I have a picture of my favorite teacher on my coffee mug. When I had her at Kenwood High, her name was Dorothy Lavington. Dorothy is 97 years old and amazing. She still drives. Without glasses. She changed my life completely.
My father was a protofeminist. I never got treated like a girl. He taught me to bat left-handed, because he said that in the major leagues, the right field fence is always closer.
I was in a hurry. I started taking college classes after my junior year. I have two master’s degrees, but I still don’t have a high school diploma.
I lived in Barbados for a year. They used to tell me, “I know you’re an American by the way you walk.” Quickly and purposefully. In Barbados, the women sway. I sway a lot now.
I had flunked out of medical school and was looking for something to do, so I decided to try standup. Woodlawn Tap in Hyde Park—we call it Jimmy’s—had open mics on Monday nights. I really spoke to the college crowd: I’d talk about my parents and tell a couple inappropriate jokes. I killed.
Yentl changed my whole notion of religion. I was raised Lutheran and had gotten kicked out of confirmation class for asking too many questions. The thing I will never forget about Yentl is when the rabbi says, “We choose our students not just by their answers, but by their questions.” And I thought, Wow, here’s a religion where you can question everything. Now I’m a pretty religious Jew.
The overwhelming majority of CPS teachers are very good at what they do. There’s stuff you can’t evaluate, like how we help families survive.
I had made up my mind to run for mayor. And my numbers kept getting better. We were out in South Shore, and my campaign director said, “You feeling OK? There’s something going on with you. Go in the bathroom and have some water.” So I’m drinking this water, and it’s dribbling down my chin. She thought I was having a stroke. So she rushed me to the emergency room at Mercy. They put me on an EKG, gave me a CAT scan. Then this woman comes up to me and she says—it sounded like it was in slow motion—“You have a brain tumor.” That was a Sunday. I had my surgery Wednesday.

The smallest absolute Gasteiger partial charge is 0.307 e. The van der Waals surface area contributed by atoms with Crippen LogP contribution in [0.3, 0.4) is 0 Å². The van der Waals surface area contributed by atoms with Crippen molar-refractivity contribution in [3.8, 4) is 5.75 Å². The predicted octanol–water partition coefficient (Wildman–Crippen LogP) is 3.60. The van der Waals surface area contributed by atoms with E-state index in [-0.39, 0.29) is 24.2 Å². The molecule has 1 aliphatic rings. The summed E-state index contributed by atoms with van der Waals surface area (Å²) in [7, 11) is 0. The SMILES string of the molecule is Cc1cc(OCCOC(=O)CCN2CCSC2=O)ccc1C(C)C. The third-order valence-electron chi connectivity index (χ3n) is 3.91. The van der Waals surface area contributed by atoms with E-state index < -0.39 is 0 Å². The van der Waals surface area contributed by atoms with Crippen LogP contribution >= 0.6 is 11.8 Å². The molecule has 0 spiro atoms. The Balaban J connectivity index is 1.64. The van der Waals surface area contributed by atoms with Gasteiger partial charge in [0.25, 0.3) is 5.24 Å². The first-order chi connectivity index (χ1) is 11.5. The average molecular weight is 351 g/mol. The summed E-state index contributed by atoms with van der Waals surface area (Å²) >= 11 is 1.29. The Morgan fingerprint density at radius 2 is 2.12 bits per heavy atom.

When I first heard from the mayor, it was from a phone number I didn’t recognize. I said, “Who is this?” He said, “It’s me, the mayor.” And I was like, “Who is this really?” That’s when I got scared: If he’s reaching out, I must be about to die.
Let me tell you one cool thing that happened when I got sick: I got this big box of DVDs from George Lucas. Really great classic films. But I’m an insane-asylum Star Wars fan, and none of them were his. I’m like, What the hell?
I’ve never cared about being fat. I’ve been fat since I was a little girl. But during treatments, I got down to 138 and kinda liked being that thin. People would say, “But you look sick.” Y’all just jealous.
I kicked cancer in the ass, but my doctor will tell you I’m not cured. I get an MRI every two months.
I don’t think I’m obstreperous at all. I think I’m reasonable. But when you have people like Bruce Rauner who are dead set on destroying something because they believe they’re right, and all they’re trying to do is make money off people—I’m sorry, I have no place in my heart for that. I like Star Trek, right? He’s a frigging Ferengi.
My favorite thing is to go into schools for a union meeting. Because so many people have real issues that they want handled. And that’s our job. Solve for x, rearrange the equation. What Dorothy taught me.